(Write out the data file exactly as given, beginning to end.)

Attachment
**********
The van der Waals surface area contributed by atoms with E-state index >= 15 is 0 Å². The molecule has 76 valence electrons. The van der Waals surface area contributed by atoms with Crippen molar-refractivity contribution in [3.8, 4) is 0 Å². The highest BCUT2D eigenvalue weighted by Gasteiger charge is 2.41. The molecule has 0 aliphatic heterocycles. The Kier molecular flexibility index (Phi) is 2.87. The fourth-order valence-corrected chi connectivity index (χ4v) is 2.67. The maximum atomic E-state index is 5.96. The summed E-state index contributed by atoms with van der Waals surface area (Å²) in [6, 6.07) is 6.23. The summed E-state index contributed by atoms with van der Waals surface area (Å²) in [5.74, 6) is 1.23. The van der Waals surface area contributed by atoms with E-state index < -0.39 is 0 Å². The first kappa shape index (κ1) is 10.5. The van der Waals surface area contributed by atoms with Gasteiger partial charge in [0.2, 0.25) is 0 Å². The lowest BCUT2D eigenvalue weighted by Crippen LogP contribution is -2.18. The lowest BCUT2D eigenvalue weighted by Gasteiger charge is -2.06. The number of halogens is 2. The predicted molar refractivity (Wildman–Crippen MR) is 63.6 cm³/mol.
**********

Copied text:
The van der Waals surface area contributed by atoms with E-state index >= 15 is 0 Å². The molecule has 76 valence electrons. The van der Waals surface area contributed by atoms with Crippen molar-refractivity contribution in [3.8, 4) is 0 Å². The highest BCUT2D eigenvalue weighted by Gasteiger charge is 2.41. The molecule has 0 aliphatic heterocycles. The Kier molecular flexibility index (Phi) is 2.87. The fourth-order valence-corrected chi connectivity index (χ4v) is 2.67. The maximum atomic E-state index is 5.96. The summed E-state index contributed by atoms with van der Waals surface area (Å²) in [6, 6.07) is 6.23. The summed E-state index contributed by atoms with van der Waals surface area (Å²) in [5.74, 6) is 1.23. The van der Waals surface area contributed by atoms with E-state index < -0.39 is 0 Å². The first kappa shape index (κ1) is 10.5. The van der Waals surface area contributed by atoms with Gasteiger partial charge in [0.2, 0.25) is 0 Å². The lowest BCUT2D eigenvalue weighted by Crippen LogP contribution is -2.18. The lowest BCUT2D eigenvalue weighted by Gasteiger charge is -2.06. The number of halogens is 2. The predicted molar refractivity (Wildman–Crippen MR) is 63.6 cm³/mol.